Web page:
What is a Commodity Parity Price?

Commodity parity price refers to the price of a commodity based on a single price or average of prices during a previous span of time.

How Does a Commodity Parity Price Work?

A commodity's parity price is a benchmark price against which its current price may be compared in order to gauge its purchasing power for producers. The U.S. Department of Agriculture (USDA) has established that parity pricing be measured as a commodity's average price over an immediately preceding 10-year period. For instance, if the market price for a bushel of wheat is examined for parity on 31 December 2008, the corresponding parity price would be the average price for a bushel of wheat between 30 December 1998 and 30 December 2008. In other words, if the average price for the past 10 years was $12.50, this would also be the parity price.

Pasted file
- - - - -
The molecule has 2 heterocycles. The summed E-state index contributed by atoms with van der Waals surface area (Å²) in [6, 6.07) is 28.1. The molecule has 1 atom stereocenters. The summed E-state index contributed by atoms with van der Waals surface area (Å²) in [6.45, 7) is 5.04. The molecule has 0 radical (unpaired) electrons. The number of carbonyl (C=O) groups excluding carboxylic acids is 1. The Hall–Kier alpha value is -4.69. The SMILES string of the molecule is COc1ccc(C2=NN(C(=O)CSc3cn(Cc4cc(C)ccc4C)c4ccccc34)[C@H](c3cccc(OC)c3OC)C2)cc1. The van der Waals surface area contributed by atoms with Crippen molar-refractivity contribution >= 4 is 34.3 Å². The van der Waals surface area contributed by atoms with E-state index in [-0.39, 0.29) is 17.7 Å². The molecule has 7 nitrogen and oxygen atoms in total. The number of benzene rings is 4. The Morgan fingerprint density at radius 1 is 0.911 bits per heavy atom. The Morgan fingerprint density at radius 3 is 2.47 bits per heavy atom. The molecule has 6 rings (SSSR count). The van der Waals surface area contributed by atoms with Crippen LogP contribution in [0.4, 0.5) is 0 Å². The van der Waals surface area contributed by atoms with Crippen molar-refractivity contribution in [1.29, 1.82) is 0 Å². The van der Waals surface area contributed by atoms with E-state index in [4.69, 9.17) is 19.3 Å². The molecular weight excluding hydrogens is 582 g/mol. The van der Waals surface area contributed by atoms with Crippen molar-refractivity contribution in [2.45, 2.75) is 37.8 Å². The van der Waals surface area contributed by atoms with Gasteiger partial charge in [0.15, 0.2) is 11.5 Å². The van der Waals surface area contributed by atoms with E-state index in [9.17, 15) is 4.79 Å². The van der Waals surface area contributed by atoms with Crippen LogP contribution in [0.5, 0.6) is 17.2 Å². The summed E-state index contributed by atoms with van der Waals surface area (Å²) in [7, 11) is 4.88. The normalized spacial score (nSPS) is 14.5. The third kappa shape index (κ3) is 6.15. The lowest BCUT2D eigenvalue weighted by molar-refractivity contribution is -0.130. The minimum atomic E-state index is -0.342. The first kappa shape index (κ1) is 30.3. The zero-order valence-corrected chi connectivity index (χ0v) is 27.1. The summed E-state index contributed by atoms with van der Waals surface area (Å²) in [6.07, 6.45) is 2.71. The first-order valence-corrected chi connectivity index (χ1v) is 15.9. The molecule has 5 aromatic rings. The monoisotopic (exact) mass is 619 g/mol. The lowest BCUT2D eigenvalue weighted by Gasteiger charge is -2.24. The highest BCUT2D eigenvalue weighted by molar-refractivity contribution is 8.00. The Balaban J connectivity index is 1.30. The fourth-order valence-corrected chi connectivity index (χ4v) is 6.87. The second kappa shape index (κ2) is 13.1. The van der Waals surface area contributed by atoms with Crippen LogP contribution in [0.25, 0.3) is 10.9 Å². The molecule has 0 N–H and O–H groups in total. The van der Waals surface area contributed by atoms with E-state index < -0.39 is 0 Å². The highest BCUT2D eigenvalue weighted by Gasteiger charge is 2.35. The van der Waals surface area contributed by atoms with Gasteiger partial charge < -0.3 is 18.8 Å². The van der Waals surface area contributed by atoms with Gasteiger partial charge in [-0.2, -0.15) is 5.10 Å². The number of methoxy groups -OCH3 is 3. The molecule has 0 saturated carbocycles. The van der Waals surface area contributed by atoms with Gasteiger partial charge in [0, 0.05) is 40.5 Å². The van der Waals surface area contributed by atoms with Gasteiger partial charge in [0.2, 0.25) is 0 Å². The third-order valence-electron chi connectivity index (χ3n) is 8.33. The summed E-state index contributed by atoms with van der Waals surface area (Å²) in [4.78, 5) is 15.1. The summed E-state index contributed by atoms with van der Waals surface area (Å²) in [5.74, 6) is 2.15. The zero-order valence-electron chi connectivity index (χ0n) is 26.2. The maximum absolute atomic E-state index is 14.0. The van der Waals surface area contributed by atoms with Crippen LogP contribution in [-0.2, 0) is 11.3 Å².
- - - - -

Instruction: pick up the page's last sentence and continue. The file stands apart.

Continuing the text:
Why Does a Commodity Parity Price Matter?

In the U.S. commodities market, the parity price of a commodity based on a 10-year average was determined to be a fair pricing model by the Agricultural Adjustment Act of 1938, because it encapsulated the costs associated with producing and delivering the commodity. Provided that the current price is at least equal to the parity price, producers are being fairly compensated. Producers, such as farmers, are likely to receive subsidies in the event that a commodity's market price is lower than the parity price.